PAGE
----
While the sharing economy has taken off globally, it has gripped China in particular. This development can be seen across a multitude of industries and products, including bikes, taxis, hospitality, and even umbrellas.
Now, coworking spaces are in the spotlight. These shareable work and office spaces are rentable on a ‘desk’ rate instead of square meters like traditional office spaces, and they are popping up all around major cities in China.
Usually, coworking spaces conjure up images of tech startups in the incubation stage and millennial entrepreneurs on the go. However, coworking is developing beyond the stereotypes and starting to service more sectors of the economy that had previously been limited to traditional office spaces.
By Melissa Cyrill
China is steadily laying the groundwork for its ambitious ‘One Belt, One Road’ (OBOR) program. Given that it is an expansive regional infrastructure and connectivity initiative, the dismantling of trade barriers throughout the OBOR region is important. China realizes this, and has been actively pursuing free trade agreements (FTAs) with all key stakeholders.
OBOR is now labeled the Belt and Road Initiative (BRI) to reflect the fact that it will connect Asia, Europe, and Africa along five maritime and land routes. This includes two South Asian economic corridors: Bangladesh-China-India-Myanmar (BCIM) and China-Pakistan (CPEC).
As a result, China is actively seeking to improve its trade relations with South Asia. Deeper connectivity, once achieved under the BRI, will boost the development and commercial aspirations of South Asia’s lagging economies, and open up new markets for China. However, China has yet to convince India; the latter is against the China-Pakistan Economic Corridor due to geopolitical concerns.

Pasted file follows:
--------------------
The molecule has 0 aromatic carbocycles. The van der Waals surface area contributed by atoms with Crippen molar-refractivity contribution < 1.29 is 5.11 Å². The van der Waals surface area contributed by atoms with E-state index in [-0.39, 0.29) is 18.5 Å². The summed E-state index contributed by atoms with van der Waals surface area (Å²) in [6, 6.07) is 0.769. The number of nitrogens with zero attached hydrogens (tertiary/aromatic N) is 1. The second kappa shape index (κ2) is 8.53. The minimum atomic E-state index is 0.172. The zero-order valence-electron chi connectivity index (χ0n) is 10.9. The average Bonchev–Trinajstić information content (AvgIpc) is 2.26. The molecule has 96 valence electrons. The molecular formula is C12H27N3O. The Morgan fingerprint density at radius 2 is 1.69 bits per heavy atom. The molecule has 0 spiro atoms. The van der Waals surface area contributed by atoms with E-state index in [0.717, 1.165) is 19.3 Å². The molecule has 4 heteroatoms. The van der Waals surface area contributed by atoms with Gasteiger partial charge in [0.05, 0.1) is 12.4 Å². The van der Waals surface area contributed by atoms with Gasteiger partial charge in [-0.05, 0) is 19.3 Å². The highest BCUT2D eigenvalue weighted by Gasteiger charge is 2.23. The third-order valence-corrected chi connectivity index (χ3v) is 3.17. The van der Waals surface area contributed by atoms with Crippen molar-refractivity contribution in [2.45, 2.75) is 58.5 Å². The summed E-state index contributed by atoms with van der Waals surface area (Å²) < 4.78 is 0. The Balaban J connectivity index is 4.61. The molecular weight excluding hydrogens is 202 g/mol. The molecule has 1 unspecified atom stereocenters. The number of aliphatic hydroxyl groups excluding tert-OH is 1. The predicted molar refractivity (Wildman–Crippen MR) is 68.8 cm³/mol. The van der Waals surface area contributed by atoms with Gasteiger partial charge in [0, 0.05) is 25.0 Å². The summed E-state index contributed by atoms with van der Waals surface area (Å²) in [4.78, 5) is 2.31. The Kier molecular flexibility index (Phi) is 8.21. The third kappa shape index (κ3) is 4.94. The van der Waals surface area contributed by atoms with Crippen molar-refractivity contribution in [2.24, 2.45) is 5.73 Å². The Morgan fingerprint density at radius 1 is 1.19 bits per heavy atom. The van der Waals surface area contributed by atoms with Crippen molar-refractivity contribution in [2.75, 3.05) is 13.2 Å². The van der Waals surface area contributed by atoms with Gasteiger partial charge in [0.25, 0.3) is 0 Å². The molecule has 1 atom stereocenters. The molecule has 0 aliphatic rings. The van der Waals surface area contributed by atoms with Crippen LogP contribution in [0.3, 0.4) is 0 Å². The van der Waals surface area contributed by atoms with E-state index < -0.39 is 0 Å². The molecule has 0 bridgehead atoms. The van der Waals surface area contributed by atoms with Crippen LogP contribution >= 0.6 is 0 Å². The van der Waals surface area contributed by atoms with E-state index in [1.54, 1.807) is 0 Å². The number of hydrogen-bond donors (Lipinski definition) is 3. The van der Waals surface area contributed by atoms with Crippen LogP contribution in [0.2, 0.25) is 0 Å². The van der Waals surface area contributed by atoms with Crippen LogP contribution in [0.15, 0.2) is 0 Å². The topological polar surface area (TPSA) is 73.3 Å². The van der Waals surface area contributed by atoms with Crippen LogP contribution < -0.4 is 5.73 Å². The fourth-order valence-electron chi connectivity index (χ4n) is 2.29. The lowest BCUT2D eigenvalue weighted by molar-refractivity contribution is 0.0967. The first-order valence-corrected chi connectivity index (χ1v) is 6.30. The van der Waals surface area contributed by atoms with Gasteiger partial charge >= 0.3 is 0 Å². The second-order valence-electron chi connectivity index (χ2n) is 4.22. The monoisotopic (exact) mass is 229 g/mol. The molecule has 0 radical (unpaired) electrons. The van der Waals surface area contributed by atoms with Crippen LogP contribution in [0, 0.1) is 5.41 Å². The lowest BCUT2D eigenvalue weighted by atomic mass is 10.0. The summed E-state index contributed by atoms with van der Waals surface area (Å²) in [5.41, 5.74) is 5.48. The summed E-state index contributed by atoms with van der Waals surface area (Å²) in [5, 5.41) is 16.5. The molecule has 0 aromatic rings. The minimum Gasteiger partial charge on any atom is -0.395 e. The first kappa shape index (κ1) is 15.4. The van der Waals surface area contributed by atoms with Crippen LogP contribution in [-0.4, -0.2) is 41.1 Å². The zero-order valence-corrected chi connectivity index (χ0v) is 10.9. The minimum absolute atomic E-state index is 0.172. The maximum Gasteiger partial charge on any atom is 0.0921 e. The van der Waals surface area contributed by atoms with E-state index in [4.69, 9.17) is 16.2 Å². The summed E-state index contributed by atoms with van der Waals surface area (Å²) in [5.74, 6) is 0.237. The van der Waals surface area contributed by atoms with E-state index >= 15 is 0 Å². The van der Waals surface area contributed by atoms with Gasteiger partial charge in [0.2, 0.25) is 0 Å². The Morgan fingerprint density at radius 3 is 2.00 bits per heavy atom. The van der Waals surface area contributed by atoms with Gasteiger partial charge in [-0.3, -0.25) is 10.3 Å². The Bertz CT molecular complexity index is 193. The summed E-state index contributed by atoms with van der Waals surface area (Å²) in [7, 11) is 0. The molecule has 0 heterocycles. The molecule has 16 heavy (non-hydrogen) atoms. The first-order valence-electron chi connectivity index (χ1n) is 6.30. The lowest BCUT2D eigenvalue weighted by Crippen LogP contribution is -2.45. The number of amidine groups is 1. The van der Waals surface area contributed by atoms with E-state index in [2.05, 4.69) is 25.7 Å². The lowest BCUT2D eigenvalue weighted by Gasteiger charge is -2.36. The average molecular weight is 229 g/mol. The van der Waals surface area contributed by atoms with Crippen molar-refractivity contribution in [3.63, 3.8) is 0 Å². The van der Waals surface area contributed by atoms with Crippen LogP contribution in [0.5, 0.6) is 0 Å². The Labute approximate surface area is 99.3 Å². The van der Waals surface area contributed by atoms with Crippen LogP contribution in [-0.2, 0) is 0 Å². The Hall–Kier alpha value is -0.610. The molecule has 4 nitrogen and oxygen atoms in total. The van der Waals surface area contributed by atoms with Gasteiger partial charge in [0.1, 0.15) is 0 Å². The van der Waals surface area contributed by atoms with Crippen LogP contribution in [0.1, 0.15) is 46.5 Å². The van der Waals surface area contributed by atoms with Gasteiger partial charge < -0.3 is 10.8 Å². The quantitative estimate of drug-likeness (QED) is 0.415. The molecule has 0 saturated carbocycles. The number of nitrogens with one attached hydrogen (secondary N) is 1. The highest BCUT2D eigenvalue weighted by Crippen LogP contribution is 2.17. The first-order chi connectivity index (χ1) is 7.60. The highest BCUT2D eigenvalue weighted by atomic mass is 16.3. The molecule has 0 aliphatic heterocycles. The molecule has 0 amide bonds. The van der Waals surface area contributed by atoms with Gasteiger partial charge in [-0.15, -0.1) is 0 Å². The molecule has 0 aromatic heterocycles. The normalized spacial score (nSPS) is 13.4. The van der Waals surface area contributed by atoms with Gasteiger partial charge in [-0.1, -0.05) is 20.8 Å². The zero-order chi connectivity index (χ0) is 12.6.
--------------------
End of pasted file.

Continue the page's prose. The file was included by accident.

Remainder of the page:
By Alexander Chipman Koty and Zhou Qian
Labor costs in China continue to rise – 17 regions have increased their minimum wages so far in 2017.
Regional authorities in Beijing, Fujian, Guizhou, Henan, Hubei, Hunan, Inner Mongolia, Jiangsu, Jilin, Ningxia, Qinghai, Shaanxi, Shandong, Shanghai, Shanxi, Shenzhen, and Tianjin have all raised their minimum wages in 2017. In total, these 17 regions are more than the nine that increased wages in 2016, but down from 19 in 2015 and 24 in 2014.
While the growth rate of minimum wages is lower than that of much of the last decade, wages are growing from a higher base than before, and wage increases continue to outstrip increases in productivity.
Minimum wages in parts of China – such as Beijing, Shanghai, and Shenzhen – are now higher than certain areas in the EU, namely Bulgaria. However, at their lowest levels – like in parts of Anhui, Guangxi, and Heilongjiang – wages are more comparable to countries such as India and Vietnam.
By Srinivas Raman
The recent ruling by a Chinese court in a trademark infringement dispute concerning New Balance’s logo marks a watershed moment in China’s intellectual property rights (IPR) regime.
The court awarded a landmark decision in favor of New Balance (NB) against Chinese competitors deemed to have infringed the company’s IPR, reflecting China’s recent efforts to improve IPR protection.
While foreign firms doing business in China may breathe a sigh of relief at this decision, they must also recognize the implications of the decision against the backdrop of the Chinese trademark regime.